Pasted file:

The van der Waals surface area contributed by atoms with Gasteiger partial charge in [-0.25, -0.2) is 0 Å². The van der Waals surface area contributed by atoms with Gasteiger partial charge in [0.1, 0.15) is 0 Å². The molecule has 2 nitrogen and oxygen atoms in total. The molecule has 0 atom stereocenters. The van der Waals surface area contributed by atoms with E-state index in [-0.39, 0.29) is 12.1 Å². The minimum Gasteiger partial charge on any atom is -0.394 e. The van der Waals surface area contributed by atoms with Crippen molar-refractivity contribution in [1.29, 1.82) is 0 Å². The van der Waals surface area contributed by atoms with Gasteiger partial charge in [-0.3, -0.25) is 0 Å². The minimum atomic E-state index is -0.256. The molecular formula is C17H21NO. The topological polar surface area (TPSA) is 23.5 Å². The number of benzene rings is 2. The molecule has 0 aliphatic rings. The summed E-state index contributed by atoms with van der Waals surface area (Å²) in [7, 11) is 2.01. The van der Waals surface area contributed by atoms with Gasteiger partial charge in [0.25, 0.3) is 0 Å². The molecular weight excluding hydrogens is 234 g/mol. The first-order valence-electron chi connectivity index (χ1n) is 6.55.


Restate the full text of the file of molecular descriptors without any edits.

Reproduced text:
The van der Waals surface area contributed by atoms with Gasteiger partial charge in [-0.25, -0.2) is 0 Å². The van der Waals surface area contributed by atoms with Gasteiger partial charge in [0.1, 0.15) is 0 Å². The molecule has 2 nitrogen and oxygen atoms in total. The molecule has 0 atom stereocenters. The van der Waals surface area contributed by atoms with E-state index in [-0.39, 0.29) is 12.1 Å². The minimum Gasteiger partial charge on any atom is -0.394 e. The van der Waals surface area contributed by atoms with Crippen molar-refractivity contribution in [1.29, 1.82) is 0 Å². The van der Waals surface area contributed by atoms with Gasteiger partial charge in [-0.3, -0.25) is 0 Å². The minimum atomic E-state index is -0.256. The molecular formula is C17H21NO. The topological polar surface area (TPSA) is 23.5 Å². The number of benzene rings is 2. The molecule has 0 aliphatic rings. The summed E-state index contributed by atoms with van der Waals surface area (Å²) in [7, 11) is 2.01. The van der Waals surface area contributed by atoms with Gasteiger partial charge in [0.25, 0.3) is 0 Å². The molecular weight excluding hydrogens is 234 g/mol. The first-order valence-electron chi connectivity index (χ1n) is 6.55.